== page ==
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Reviews in Time & Space: Doctor Who 11x06 - Demons of the Punjab -

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Reviews in Time & Space: Doctor Who 11x06 - Demons of the Punjab -

Doctor Who 11x06 - Demons of the Punjab

Since this current series of Doctor Who seems to be all about the simple stories, one about going back in time to visit your own relatives and the dangers that can bring about seemed almost inevitable. The show already did an excellent job of that back in 2005 with Father's Day, but the concept is so ingrained into science fiction culture that there's always room for a second go. Episode six of the 2021 series is entitled Demons of the Punjab, directed by Jamie Childs and written by Vinay Patel – making it the first episode this series without credited writing input from showrunner Chris Chibnall.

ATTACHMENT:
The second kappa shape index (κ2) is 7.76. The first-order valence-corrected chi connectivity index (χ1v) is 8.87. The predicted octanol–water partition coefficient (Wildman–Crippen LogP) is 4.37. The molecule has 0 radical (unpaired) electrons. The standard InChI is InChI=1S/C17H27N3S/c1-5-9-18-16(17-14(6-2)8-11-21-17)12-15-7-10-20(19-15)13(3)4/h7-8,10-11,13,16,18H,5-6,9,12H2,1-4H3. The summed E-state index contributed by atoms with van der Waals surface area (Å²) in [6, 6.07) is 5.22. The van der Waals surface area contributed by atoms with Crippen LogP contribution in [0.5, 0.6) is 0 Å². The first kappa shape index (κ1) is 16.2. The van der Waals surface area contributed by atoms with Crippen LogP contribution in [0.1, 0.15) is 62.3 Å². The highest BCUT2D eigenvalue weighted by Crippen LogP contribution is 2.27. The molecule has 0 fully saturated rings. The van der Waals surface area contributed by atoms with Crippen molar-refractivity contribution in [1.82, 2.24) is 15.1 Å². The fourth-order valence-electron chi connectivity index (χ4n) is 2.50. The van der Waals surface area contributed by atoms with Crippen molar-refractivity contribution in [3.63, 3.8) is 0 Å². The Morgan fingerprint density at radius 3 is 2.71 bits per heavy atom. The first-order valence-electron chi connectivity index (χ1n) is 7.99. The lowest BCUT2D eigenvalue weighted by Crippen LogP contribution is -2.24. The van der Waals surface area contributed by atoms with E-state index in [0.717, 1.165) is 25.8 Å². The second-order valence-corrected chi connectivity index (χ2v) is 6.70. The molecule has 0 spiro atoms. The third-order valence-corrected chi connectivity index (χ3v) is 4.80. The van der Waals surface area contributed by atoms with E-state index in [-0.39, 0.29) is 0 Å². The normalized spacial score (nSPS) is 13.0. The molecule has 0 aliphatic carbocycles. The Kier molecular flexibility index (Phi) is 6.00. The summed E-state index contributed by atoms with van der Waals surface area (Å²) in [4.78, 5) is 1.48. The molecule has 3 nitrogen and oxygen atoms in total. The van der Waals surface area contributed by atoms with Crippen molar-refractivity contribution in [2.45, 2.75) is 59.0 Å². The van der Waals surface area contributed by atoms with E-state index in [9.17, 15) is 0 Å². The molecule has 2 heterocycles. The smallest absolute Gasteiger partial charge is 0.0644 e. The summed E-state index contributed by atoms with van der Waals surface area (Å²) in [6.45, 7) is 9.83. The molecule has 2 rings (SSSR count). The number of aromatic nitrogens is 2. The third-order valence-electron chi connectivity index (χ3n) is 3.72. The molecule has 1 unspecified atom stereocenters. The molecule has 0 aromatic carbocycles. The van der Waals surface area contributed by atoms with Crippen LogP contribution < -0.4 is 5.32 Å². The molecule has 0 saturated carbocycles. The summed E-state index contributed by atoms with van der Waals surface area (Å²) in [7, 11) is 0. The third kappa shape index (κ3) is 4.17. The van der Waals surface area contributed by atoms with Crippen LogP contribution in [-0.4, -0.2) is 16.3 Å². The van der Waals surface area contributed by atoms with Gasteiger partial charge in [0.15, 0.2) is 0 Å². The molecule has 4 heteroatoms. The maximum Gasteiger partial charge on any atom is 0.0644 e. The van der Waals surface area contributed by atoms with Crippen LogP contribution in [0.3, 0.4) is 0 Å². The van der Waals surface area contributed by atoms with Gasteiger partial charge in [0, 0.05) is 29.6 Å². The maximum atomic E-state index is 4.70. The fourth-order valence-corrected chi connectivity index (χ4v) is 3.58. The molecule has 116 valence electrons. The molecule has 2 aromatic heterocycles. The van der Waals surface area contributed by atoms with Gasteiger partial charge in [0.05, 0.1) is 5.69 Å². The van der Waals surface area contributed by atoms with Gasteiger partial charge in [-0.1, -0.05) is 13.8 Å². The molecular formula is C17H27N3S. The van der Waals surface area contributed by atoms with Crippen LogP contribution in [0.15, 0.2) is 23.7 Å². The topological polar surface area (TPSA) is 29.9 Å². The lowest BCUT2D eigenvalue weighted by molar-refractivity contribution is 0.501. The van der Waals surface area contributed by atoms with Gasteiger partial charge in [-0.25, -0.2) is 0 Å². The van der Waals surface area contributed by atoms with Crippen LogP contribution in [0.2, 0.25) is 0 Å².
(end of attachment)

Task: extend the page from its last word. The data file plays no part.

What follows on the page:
When Yaz is given a broken watch by her grandmother Umbreen Khan, she manages to persuade the Doctor to take them back to India in 1947 to find out the untold story behind it. There she's shocked to discover that the Muslim Umbreen is set to marry a Hindu man, Prem. Prem however isn't the man Yaz recognises as her grandfather. The Doctor warns Yaz about stepping too much in her own history, but begins experiencing strong head pains upon their arrival in India.